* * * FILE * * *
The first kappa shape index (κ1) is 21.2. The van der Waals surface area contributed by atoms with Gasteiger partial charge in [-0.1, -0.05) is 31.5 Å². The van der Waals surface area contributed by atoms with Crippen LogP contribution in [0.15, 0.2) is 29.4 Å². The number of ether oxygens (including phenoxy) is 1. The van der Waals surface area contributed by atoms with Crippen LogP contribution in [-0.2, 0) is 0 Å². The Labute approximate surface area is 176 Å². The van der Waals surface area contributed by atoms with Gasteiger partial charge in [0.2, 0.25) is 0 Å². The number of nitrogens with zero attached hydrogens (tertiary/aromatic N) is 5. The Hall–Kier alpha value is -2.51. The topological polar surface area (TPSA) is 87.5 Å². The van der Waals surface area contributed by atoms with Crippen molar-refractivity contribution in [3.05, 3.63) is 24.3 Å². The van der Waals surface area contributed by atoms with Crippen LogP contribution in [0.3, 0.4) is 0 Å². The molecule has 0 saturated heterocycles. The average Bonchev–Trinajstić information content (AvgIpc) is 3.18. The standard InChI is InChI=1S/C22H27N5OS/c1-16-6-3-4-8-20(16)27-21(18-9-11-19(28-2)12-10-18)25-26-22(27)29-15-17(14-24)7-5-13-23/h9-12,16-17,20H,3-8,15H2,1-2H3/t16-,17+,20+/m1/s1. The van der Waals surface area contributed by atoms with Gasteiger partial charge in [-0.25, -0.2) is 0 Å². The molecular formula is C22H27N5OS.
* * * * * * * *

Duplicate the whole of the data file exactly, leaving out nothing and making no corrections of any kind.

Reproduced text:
The first kappa shape index (κ1) is 21.2. The van der Waals surface area contributed by atoms with Gasteiger partial charge in [-0.1, -0.05) is 31.5 Å². The van der Waals surface area contributed by atoms with Crippen LogP contribution in [0.15, 0.2) is 29.4 Å². The number of ether oxygens (including phenoxy) is 1. The van der Waals surface area contributed by atoms with Crippen LogP contribution in [-0.2, 0) is 0 Å². The Labute approximate surface area is 176 Å². The van der Waals surface area contributed by atoms with Gasteiger partial charge in [0.2, 0.25) is 0 Å². The number of nitrogens with zero attached hydrogens (tertiary/aromatic N) is 5. The Hall–Kier alpha value is -2.51. The topological polar surface area (TPSA) is 87.5 Å². The van der Waals surface area contributed by atoms with Crippen molar-refractivity contribution in [3.05, 3.63) is 24.3 Å². The van der Waals surface area contributed by atoms with Crippen LogP contribution in [0.3, 0.4) is 0 Å². The molecule has 0 saturated heterocycles. The average Bonchev–Trinajstić information content (AvgIpc) is 3.18. The standard InChI is InChI=1S/C22H27N5OS/c1-16-6-3-4-8-20(16)27-21(18-9-11-19(28-2)12-10-18)25-26-22(27)29-15-17(14-24)7-5-13-23/h9-12,16-17,20H,3-8,15H2,1-2H3/t16-,17+,20+/m1/s1. The van der Waals surface area contributed by atoms with Gasteiger partial charge in [-0.25, -0.2) is 0 Å². The molecular formula is C22H27N5OS.